Coffee Brown and Joe Alcock are joined by evolutionary biologist and theorist Paul Watson to discuss whether depression is a feature or a bug. Paul Watson developed the social navigation hypothesis along with Ed Hagen, Paul Andrews, and others to explain depression as a unconscious way to break social contracts and make new ones. Watson now calls this the "niche change" hypothesis. This is part one of two.
#24 Food Evolution with Kate Rusk Part 1EvolutionMedicine add
Kate Rusk and Joe Alcock discuss the evolutionary biology of food. This episode is part one, originally recorded by Inertia TV, a science channel on Twitch.
# 23 The Placebo Effect Part 2EvolutionMedicine add
This is part two of a recording that originally appeared on Inertia TV https://www.twitch.tv/inertiatv_
Kate Rusk, Coffee Brown and I discuss why back surgery is the ultimate placebo, what makes our brains work the way they do, and how doctors can harness the placebo effect in our practice. We riff on martial arts, religion, and of course, evolution too
# 22 The Placebo Effect Part 1EvolutionMedicine add
Kate Rusk of Inertia TV, along with Joe Alcock and Coffee Brown of the EvolutionMedicine podcast do a deep dive on the placebo effect. Why did this capacity evolve in the first place? How can we harness the placebo effect? This is part one. originally recorded and live streamed on Twitch on March 20, 2018. Also check out part 2. Show notes for all podcasts are at www.EvolutionMedicine.com
#21 Intro to EvMed on Inertia TVEvolutionMedicine add
This year, evolutionary anthropologist Kate Rusk began a streaming video science channel, called Inertia TV, that streams great science programming, including this program: Evolutionary Medicine with Joe Alcock MD. This episode was an introductory conversation on EvoMed between me, Joe Alcock, and Kate Rusk, recorded and live streamed in February 2018. Kate, Coffee Brown and I live streamed several episodes since then. The audio versions of all episodes will be released periodically over the next few weeks (video excerpts too). The link to Inertia TV on Twitch is www.twitch.tv/inertiatv_
#20 Too Much Oxygen?EvolutionMedicine add
Coffee Brown and Joe Alcock discuss the perils and pitfalls of too much oxygen. We discuss the recent IOTA study - a metaanalysis done by Paul Young's team and the upcoming ICUROX trial. This evidence is going to change how we practice medicine. It also has insights for evolutionary biology - our bodies can be self destructive, as in heart attacks and strokes, but healing processes may rely on normal to low normal oxygen levels. Too much oxygen may indeed be a bad thing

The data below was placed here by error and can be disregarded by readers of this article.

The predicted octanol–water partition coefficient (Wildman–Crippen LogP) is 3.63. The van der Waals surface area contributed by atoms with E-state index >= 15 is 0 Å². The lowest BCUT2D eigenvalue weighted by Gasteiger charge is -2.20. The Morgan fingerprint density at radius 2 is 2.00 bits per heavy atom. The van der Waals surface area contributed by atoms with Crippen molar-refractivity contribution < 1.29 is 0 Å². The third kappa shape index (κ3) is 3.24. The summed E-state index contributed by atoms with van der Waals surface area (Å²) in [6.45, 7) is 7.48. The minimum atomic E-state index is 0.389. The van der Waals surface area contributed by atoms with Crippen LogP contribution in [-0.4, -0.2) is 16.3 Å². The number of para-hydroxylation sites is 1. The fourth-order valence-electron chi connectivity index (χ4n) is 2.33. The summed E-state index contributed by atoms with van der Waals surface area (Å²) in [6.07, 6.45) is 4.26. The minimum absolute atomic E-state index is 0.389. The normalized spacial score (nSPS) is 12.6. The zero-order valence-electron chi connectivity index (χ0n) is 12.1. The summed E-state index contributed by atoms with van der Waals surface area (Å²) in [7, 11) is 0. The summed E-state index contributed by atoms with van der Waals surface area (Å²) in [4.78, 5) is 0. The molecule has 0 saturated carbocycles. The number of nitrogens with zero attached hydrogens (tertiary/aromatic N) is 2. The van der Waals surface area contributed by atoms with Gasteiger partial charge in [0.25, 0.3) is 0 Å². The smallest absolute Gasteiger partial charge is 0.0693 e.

#19 Cognitive BiasesEvolutionMedicine add
Joe Alcock and Coffee Brown have a discussion about evolution, medical decision making, and cognitive biases. We focus on a few major cognitive biases - achor bias, attribution bias, immediacy bias, halo effect, among others. We consider how our cognitive and sensory apparatus evolved in ways that can lead us to make mistakes. We explore the idea that the smoke detector principle can affect doctors' behavior and make ER docs more risk averse. How can we make better decisions with these cognitive pitfalls?
#18 Lessons from the ADRENAL trialEvolutionMedicine add
This week Joe Alcock and Coffee Brown get into the weeds of the ADRENAL trial - a huge study designed to answer the question - does giving steroids to patients with sepsis help or hurt? I say it hurts, Coffee is not so sure. We talk about why anti-inflammatory treatments have always failed in patients with septic shock. The lesson, it turns out, is an evolutionary one.
#17 No Love for evolution in medical schoolEvolutionMedicine add
Joe Alcock and Coffee Brown discuss evolution, creationism, race and plenty of other hot topics while trying to explain why evolution gets no love in medical school
# 16 Hypress Trial And JapanEvolutionMedicine add
This is a previously episode first recorded in early 2017. It is timely, though, because a major trial on the effects of corticosteroids - the ADRENAL trial - will soon be made public. In this podcast I make the case that steroids are no bueno for patients with sepsis. I also discuss trauma in Japan, New Zealand, and South Africa. Enjoy